Every event in my family centered around food. Every birthday, holiday, baptism, funeral, and wedding. Our family reunions consisted of table after table of chickens and casseroles, desserts and salads. Food was the celebration of life, and the suffering of death.
As a young child, I didn’t know how to deal with death, so I attached food to those I lost. It was my comfort when nothing else could.
Food became entangled with my emotions, my comfort when I was sad, my friend when I was lonely, my savior from girlish pre-teen traumas, which stretched my skin to new-found weight, which disgusted the little girl inside me, and led to anorexia.
Even as an anorexic, I never stopped thinking about food. I’d stare at the open fridge, dream of bread turning mushy in my mouth, longing for a popsicle to drip down my chin.
In high school, I learned to eat again, and my love/hate relationship with food turned to an obsession. Crackers and candy were stuffed in my locker, devoured in my bedroom, and snuck in the middle of the night. I even worked at a grill where I could eat all the ice cream, burgers, and fries I wanted. Only by then, I had figured out how to exercise and burn off excess calories.
Food problems have followed me all my life, though today, I am a healthy eater. But I still have this horrible, incredible, addiction to food.
I gather food like a squirrel gathers nuts, hoarding like I’m preparing for a disaster. My kitchen holds seven kinds of beans, flours I will never use, and seasonings I know for a fact will turn old (or maybe already are).
I gave up the Big Box Store:
This is the reason I gave up the big box club, the reason I had to stop shopping at four stores. I over-buy, though I don’t overconsume. I spend too much, emotions tied to purchases I don’t need, and sometimes, seriously, don’t really want.
The Big Box Club sold packages of tomato juice in cans of twenty-four, which we never drank, which expired many months before I knew they still existed in our fridge. The large bags of rice produced little bugs that crawled beyond the bag, and the peas turned to freezer dust.
And the four stores I once shopped at? Well, they are now down to one main store, with an occasional stop at another for items the first one doesn’t sell.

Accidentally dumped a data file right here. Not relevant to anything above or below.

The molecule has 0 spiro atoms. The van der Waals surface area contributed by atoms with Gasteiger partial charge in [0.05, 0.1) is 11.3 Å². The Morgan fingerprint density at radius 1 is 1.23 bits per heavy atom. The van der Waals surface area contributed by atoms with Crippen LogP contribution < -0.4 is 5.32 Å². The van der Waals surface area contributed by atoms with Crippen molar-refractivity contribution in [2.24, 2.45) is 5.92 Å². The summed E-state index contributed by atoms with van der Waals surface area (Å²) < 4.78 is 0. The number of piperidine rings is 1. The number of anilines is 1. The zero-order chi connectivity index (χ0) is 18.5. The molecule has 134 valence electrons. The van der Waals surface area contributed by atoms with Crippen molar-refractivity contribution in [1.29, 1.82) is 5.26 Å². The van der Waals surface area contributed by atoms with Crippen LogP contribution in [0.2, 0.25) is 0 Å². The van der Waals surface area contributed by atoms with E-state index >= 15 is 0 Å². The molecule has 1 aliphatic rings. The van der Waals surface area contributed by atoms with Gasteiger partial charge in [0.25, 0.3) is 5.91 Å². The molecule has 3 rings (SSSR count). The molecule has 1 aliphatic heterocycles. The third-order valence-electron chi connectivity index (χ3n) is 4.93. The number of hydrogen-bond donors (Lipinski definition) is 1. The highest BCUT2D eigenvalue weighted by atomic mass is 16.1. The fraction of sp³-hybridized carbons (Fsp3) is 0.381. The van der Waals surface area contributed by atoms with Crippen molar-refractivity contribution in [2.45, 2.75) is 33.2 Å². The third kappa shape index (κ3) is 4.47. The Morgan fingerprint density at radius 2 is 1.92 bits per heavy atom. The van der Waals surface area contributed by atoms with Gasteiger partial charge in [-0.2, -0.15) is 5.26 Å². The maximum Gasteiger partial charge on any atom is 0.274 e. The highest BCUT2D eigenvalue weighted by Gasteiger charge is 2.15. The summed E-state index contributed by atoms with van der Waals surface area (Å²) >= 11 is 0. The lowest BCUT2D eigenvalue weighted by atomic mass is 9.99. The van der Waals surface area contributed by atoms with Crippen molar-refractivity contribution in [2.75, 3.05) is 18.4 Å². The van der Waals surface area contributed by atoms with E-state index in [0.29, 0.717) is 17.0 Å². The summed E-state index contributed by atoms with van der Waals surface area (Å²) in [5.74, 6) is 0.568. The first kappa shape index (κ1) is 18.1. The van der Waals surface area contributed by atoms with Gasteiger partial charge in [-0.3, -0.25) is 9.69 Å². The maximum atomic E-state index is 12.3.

It is an obsession, a sickness, an emotional attachment I can’t let go of. But I don’t think I am the only one.
Our society is dominated by food. Why else would we have so many restaurants and fast food joints popping up all over the cities?
Food is tied to our emotions. Fear of running out, doing without, having less than someone else. Food is happiness, sadness, anger, resentment, jealousy.
What can we do about this emotional entanglement with food? And when is enough, enough?
First, I think we need to see food for what it is – energy for our bodies. We eat it, burn it, then eat more when our power runs low. Food gives us the fuel we need to keep moving.
Second, shop less. I used to make multiple trips throughout the week. I now stretch my shopping outings to one per week, less when I can.
Shop only one store. I can’t believe how much time, money, and energy I spent shopping at four stores. When I cut out three, an incredible thing happened. My food bill decreased, as did my stress levels. I also gained more time in my day, and of course, purchased less food.
Know what you need before you go shopping. Make a menu, if that works for you. Write a list of only what you need. I don’t know about you, but stores make me loopy. I forget who I am and what I want when I walk through those big glass doors. Without a list, I purchase anything and everything. It’s funny how even foods I don’t usually like look delicious in a grocery store.
This one goes with the one above – Know what is in your cabinets and fridge before you leave. Make a mental note, write it down, or take a photo.
Use what you have. If you have chicken, eat it. If you have two kinds of meat already, why buy more? Use those veggies and fruits before purchasing fresh ones. Use up the old before bringing in the new.
Learn to substitute. I love this part! It brings out the creative side of me. Substitute one bean for another, rice for quinoa, play with spices, make tomato-less tomato sauce with carrots and beets. There are many foods one can substitute for another. If you need some ideas, Greatist.com is a good place to start. Which leads me to this –
You are never required to follow a recipe. Just because a recipe says you need a certain seasoning, or ingredient, doesn’t mean you must use it. Make your own version of a dish.
Create your own seasoning mixes. Taco seasoning is just a simple mix of chili powder, garlic and onion powders, red pepper, oregano, cumin, salt and pepper. I’ve made mine many times without the red pepper. I also make my own garam masala and curry mix.
Budget. Admittedly, this one is the most difficult for me, and yet the most important if I want to keep my food purchases under control. If you find budgeting difficult, use cash.
Purchase jars or canisters for dry goods – beans, grains, flours, cereal. Limit what you buy to how many jars you have on hand. For example, if you have four jars designated for beans, and only one is empty, only one type of bean can be purchased that week. If you have two cereal jars, and both are full, no cereal needs to be bought.
It’s easy to buy too much of anything, but with food, emotions run deep. Deeper, I think, than with any other purchase we make.
Maybe food is more than just energy. Maybe it is life. Our tie to the living, our link to the dead.